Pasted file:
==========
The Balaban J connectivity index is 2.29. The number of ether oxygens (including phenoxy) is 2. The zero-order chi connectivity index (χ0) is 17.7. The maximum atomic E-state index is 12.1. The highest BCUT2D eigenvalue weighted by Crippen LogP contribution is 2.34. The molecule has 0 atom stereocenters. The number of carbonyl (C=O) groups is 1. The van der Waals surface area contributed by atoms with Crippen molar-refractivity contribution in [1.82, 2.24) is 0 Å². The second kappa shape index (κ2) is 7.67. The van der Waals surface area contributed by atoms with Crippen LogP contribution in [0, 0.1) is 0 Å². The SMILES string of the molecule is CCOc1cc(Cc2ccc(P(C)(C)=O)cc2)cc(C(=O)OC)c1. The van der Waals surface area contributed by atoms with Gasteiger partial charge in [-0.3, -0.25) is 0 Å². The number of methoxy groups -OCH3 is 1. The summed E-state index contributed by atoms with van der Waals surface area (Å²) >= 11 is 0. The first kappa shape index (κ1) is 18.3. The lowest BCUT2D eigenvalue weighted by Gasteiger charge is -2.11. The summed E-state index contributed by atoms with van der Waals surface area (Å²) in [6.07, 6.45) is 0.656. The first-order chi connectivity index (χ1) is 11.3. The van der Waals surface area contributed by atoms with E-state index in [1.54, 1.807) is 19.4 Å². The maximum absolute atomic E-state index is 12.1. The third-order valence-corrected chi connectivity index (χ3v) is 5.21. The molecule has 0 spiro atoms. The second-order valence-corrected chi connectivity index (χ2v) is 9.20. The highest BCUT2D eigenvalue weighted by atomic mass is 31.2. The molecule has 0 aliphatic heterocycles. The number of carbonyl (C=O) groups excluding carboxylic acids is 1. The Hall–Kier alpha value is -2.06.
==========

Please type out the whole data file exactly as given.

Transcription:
The Balaban J connectivity index is 2.29. The number of ether oxygens (including phenoxy) is 2. The zero-order chi connectivity index (χ0) is 17.7. The maximum atomic E-state index is 12.1. The highest BCUT2D eigenvalue weighted by Crippen LogP contribution is 2.34. The molecule has 0 atom stereocenters. The number of carbonyl (C=O) groups is 1. The van der Waals surface area contributed by atoms with Crippen molar-refractivity contribution in [1.82, 2.24) is 0 Å². The second kappa shape index (κ2) is 7.67. The van der Waals surface area contributed by atoms with Crippen LogP contribution in [0, 0.1) is 0 Å². The SMILES string of the molecule is CCOc1cc(Cc2ccc(P(C)(C)=O)cc2)cc(C(=O)OC)c1. The van der Waals surface area contributed by atoms with Gasteiger partial charge in [-0.3, -0.25) is 0 Å². The number of methoxy groups -OCH3 is 1. The summed E-state index contributed by atoms with van der Waals surface area (Å²) >= 11 is 0. The first kappa shape index (κ1) is 18.3. The lowest BCUT2D eigenvalue weighted by Gasteiger charge is -2.11. The summed E-state index contributed by atoms with van der Waals surface area (Å²) in [6.07, 6.45) is 0.656. The first-order chi connectivity index (χ1) is 11.3. The van der Waals surface area contributed by atoms with E-state index in [1.54, 1.807) is 19.4 Å². The maximum absolute atomic E-state index is 12.1. The third-order valence-corrected chi connectivity index (χ3v) is 5.21. The molecule has 0 spiro atoms. The second-order valence-corrected chi connectivity index (χ2v) is 9.20. The highest BCUT2D eigenvalue weighted by atomic mass is 31.2. The molecule has 0 aliphatic heterocycles. The number of carbonyl (C=O) groups excluding carboxylic acids is 1. The Hall–Kier alpha value is -2.06.